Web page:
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What is meant by billet aluminum

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  • chriss
    replied
    22 replies and we finally get a good answer to the original question. THANKYOU. Not that I didn't enjoy the banter but I believe the group could have answered the question sooner.

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  • Thrud
    replied
    Forrest
    I see what you are getting at, and are reminded of a little old lady in the eighties proclaiming "Where's the beef!"

    In this day and age it can be difficult to separate the sheep **** from the cherry stones...


    [This message has been edited by Thrud (edited 02-11-2003).]

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  • Rotate
    Guest replied
    Thanks Joe for that insightful description.

    Albert

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  • WJHartson
    replied
    The following is a quick explanation on how aluminum is process.

    Aluminum is produced in reduction cells called pots. The aluminum is siphoned from the pot and then can be pored into sows, 2000 lb chunks in cast iron molds, pigs which are approximately 50 pounds. The sows and pigs are just cooled in air and will be used later when they are put in furnaces and melted. This is where alloying of the aluminum takes place. Anytime aluminum is remelted about 2% of it weight is lost.

    Aluminum is also taken for the pots and put directly in furnaces. The metal is then alloyed to whatever spec is called for. The metal is then cast in open pit using the DC (direct chill) casting technique. The metal is allowed to flow into a mold at a controlled rate. When the mold is about filled a platen moves a bottom block out of the bottom of the mold. The mold has a water jacket in it that starts to chill and solidity the outside of the aluminum in the mold. As the aluminum leaves the bottom of the mold water is sprayed on it to continue the solidification process. All sizes and shapes (rounds, square, rectangular, and large "T" shapes) are produced this way. These aluminum shapes can weigh up to about 40,000 pounds. The big rectangular shapes are called rolling ingots. The round shapes are called logs. During the cooling process some of the alloying components will freeze out preferentially and freeze in the skin of the shape. All of these DC castings are then put into a homogenizing furnace and brought up to it critical temperature (about 900 degrees) and held there for several hours. This help control the grain structure and will make the metal the same throughout except for the outside surface of skin. The logs (round shape) are then sawed into smaller lengths 12 to 24 inches long and are called billets. These are normally sent to extrudes where they are processed in extrusion presses to make the shapes we are all familiar with, angle, flats, etc. That is first time that the aluminum is refered to as billet.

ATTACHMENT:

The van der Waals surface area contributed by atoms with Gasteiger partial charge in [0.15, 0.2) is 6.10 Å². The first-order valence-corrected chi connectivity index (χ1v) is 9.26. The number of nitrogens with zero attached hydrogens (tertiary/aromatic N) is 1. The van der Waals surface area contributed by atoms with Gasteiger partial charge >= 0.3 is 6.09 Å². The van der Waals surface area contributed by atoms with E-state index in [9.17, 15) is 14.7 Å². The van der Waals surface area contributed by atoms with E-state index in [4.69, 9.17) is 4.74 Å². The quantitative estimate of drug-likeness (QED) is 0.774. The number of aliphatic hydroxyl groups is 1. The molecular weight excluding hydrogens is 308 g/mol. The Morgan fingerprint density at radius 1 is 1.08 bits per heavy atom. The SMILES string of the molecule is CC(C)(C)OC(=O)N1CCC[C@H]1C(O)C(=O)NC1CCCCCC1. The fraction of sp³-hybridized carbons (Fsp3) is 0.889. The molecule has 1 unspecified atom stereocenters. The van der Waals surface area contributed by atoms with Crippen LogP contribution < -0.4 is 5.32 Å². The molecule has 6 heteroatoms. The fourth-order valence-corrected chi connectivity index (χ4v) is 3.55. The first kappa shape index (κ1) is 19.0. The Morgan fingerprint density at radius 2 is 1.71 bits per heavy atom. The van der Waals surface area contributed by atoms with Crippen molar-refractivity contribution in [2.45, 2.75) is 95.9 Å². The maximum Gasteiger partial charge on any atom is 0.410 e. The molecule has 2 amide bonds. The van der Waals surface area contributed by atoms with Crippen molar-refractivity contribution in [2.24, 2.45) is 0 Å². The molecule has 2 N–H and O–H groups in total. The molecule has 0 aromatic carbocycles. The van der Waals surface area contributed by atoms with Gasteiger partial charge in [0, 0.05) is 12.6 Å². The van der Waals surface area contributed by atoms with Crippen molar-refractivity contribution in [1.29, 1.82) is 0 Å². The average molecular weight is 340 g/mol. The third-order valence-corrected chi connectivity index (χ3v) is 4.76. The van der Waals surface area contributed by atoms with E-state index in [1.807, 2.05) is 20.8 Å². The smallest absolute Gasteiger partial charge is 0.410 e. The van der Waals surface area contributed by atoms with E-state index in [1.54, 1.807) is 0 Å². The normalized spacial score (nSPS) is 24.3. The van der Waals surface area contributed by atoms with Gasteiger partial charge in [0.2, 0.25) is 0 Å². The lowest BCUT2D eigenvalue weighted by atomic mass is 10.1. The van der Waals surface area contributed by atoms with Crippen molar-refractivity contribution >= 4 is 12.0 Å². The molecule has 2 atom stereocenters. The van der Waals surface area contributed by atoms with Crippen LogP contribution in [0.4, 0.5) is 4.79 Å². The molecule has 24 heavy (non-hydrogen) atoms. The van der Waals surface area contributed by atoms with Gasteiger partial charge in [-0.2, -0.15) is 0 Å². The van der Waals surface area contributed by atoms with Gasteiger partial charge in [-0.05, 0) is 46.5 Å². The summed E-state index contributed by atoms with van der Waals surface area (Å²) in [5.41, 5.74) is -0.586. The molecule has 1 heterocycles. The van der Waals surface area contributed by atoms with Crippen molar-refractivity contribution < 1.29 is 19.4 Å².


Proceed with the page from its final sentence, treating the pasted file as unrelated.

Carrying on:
The big 40,000 pound and smaller big casting are refered to as ingots. Rolling ingots are the biggest. They are scalped, removing the outer surface of the ingot, on a big milling machine called a scalper. These are big machines. they will remove .250 depth and better 72" wide in one pass. These are then processed through soaking pit or other big furnaces to homogenize them. The rolling ingots are processed hot on a hot line which rolls them into thinner long pieces or plate. The mills on a hot line will process a 24" thick ingot into a .250" thick sheet that is coiled at the end of the line. The coils are all annelled before being processed in cold rolling mills to produce thinner sheet. There is a lot more to this but it would take too long.

    Just trying to help with the understanding of how aluminum is processed.

    Joe

    [This message has been edited by WJHartson (edited 02-12-2003).]

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  • Forrest Addy
    replied
    Geeze you guys are sensitive. The places where I was seeming the most outrageous was where I was funnin' ya the most. If polititians aren't venal, women aren't unpredictable, and hotrodder and bikers aren't gullible this wouldn't be America wwhere we celebrate out foolishness.

    No wonder the people who make the cell phone stick-on that acts like an antenna four feet long made a fortune.

    See, there I did it again.

    Leave a comment:


  • docsteve66
    replied
    Forrest could be nicer with his words, but its hard to tell the king he has no clothes on.

    Its not only the magazines for the kids that pass out bum info, its trade magazines some sponsered by the the re-builders association. Good info is hard to come by. And if you get some, hold on to it and be sceptical of of info that can not be confirmed with a stop watch.

    Gonna try to make the motorcycles at Daytona this year. Those are machines that are real!!!!
    Steve
    edit comment: just so there is little doubt- i agree with with forrest in the main but forrest you took away their joy and gave little in return.


    [This message has been edited by docsteve66 (edited 02-11-2003).]

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  • Chris Fazio
    replied
    Forrest,
    I see your point. As a chemist scientific method was drilled into my head in school,however, it rarely is practiced anymore. Today we run on conjecture, junk science, opinions, and B.S.---hey, don't confuse me with facts, remember if it's said, read, or heard it's true!!!

    Chris

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  • Forrest Addy
    replied